Share this article on:

Illness during pregnancy and bacterial vaginosis are associated with in-utero HIV-1 transmission

Farquhar, Careya,b; Mbori-Ngacha, Dorothyc; Overbaugh, Julied; Wamalwa, Daltonc; Harris, Jennifera; Bosire, Rosee; John-Stewart, Gracea,b

doi: 10.1097/QAD.0b013e32832326d8
Research Letters

HIV-1 transmission in utero accounts for 20–30% of vertical transmission events in breast-feeding populations. In a prospective study of 463 HIV-1-infected mothers and infants, illness during pregnancy was associated with 2.6-fold increased risk of in-utero HIV-1 transmission [95% confidence interval (CI) 1.2–5.8] and bacterial vaginosis with a three-fold increase (95% CI 1.0–7.0) after adjusting for maternal HIV-1 viral load. Interventions targeting these novel risk factors could lead to more effective prevention of transmission during pregnancy.

aDepartment of Epidemiology, USA

bDepartment of Medicine, University of Washington, Seattle, USA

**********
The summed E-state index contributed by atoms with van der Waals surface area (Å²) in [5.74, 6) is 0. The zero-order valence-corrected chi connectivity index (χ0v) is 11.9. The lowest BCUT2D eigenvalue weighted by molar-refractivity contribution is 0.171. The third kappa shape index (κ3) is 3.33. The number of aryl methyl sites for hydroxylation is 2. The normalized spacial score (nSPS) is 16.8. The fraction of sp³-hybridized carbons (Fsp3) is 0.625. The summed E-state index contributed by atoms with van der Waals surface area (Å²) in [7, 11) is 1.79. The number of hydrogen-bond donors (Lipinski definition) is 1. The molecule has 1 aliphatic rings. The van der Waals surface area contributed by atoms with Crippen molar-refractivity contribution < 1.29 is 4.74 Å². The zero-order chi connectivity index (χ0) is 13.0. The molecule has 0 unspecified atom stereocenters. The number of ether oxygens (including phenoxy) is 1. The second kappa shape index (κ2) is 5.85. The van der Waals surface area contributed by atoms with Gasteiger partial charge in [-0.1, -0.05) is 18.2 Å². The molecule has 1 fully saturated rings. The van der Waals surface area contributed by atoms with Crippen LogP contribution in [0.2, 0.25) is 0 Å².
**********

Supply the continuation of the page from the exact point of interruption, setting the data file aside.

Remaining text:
cDepartment of Paediatrics, University of Nairobi, Nairobi, Kenya

dDivision of Public Health Sciences, Fred Hutchinson Cancer Research Cancer, Seattle, Washington, USA

eKenya Medical Research Institute, Nairobi, Kenya.

Received 4 September, 2008

Revised 2 November, 2008

Accepted 11 November, 2008

Correspondence to Carey Farquhar, MD, MPH, Departments of Medicine and Epidemiology, University of Washington, 325 Ninth Avenue, Box 359909, Seattle, WA 98104, USA. Tel: +1 206 543 4278; fax: +1 206 543 4818; e-mail:

© 2010 Lippincott Williams & Wilkins, Inc.